Death, life and bearing fruit

I’m going to write a book and title it, “Jesus ate bread.” The sequel will be titled, “Jesus drank wine.” Spoiler alert: it turns out moderation is important in both instances.

In the Bible, bread is a metaphor for life, for sustenance. And you can’t make bread without graingreen-wheat-field-in-the-sunset-23530-1920x1080

I have grain on the brain for two reasons right now. One, I grew up a “farm kid,” and last Saturday on the drive out to Wind Wolves Preserve for a family hike, we got to drive past some beautiful, thick, tall, green fields of wheat. When we first moved to this valley, I was surprised to see wheat fields, but that was before I realized what an important role livestock plays here.

Two, spring means Easter. Just like those green fields of wheat will soon turn a shade of brown before they are ready for harvest, you also can’t have Easter without a death.

Just ask Jesus. The week Jesus was crucified, He referenced wheat. “The hour has come for the Son of Man to be glorified,” Jesus said. “Truly, truly, I say to you, unless a grain of wheat falls into the earth and dies, it remains alone; but if it dies, it bears much fruit. Whoever loves his life loses it, and whoever hates his life in this world will keep it for eternal life. If anyone serves Me, he must follow Me; and where I am, there will My servant be also. If anyone serves Me, the Father will honor him” (John 12:23-26).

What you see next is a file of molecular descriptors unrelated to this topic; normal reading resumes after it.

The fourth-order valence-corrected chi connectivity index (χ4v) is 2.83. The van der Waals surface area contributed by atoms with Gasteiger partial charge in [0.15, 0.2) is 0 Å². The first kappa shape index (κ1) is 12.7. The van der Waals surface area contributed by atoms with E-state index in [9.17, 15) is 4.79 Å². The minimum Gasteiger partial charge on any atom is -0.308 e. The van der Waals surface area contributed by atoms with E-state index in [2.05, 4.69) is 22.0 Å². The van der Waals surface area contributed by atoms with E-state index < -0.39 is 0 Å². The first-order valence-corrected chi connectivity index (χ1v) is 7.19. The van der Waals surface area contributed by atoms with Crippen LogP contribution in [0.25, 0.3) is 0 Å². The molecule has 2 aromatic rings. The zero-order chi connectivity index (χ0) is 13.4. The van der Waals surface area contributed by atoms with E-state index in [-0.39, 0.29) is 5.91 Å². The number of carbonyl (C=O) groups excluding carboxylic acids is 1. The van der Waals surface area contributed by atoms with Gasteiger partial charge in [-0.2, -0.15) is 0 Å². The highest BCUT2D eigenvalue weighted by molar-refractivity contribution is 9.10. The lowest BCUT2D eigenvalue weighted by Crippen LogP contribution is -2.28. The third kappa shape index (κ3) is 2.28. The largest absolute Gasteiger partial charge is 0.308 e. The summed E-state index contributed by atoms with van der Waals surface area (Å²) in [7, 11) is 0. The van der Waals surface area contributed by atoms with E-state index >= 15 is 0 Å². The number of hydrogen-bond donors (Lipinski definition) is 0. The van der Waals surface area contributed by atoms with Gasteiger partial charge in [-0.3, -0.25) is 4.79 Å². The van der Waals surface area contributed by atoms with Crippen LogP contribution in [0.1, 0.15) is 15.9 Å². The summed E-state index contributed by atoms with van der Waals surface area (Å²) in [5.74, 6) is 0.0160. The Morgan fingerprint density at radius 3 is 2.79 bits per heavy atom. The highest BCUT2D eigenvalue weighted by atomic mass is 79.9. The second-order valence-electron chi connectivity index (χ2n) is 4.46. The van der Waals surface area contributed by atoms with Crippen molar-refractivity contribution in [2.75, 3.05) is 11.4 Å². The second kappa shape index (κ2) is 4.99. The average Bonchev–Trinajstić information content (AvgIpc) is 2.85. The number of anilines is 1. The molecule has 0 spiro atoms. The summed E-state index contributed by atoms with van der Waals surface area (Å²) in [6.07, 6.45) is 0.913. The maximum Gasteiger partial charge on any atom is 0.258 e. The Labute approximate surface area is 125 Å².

Jesus used the image of a seed, which must die in order to truly multiply and bear fruit.

That’s a pretty great illustration for Easter. For Jesus to accomplish His heaven-sent purpose, He needed to die. More specifically, as He detailed over and over again for His disciples, He must be betrayed, crucified, and die, and on the third day rise.

Talk about “bearing much fruit”!

From one source – Jesus – life is available for all! It started with dozens, spread to more than five hundred to whom Jesus appeared (1 Corinthians 15:6), ignited the lives of thousands when the Holy Spirit went to work on Pentecost (Acts 2:41), and has since spread to millions and now billions. That’s a great yield!

So, what does that mean for us? In a word: everything! It means we live and bear fruit through the one who died and rose for us.

And now we become sowers. We don’t make a seed grow; that’s already part of the design. We just make sure the seeds get to the earth.

What a great truth: Because Jesus died, we live and bear fruit.

(Lent 29/40)




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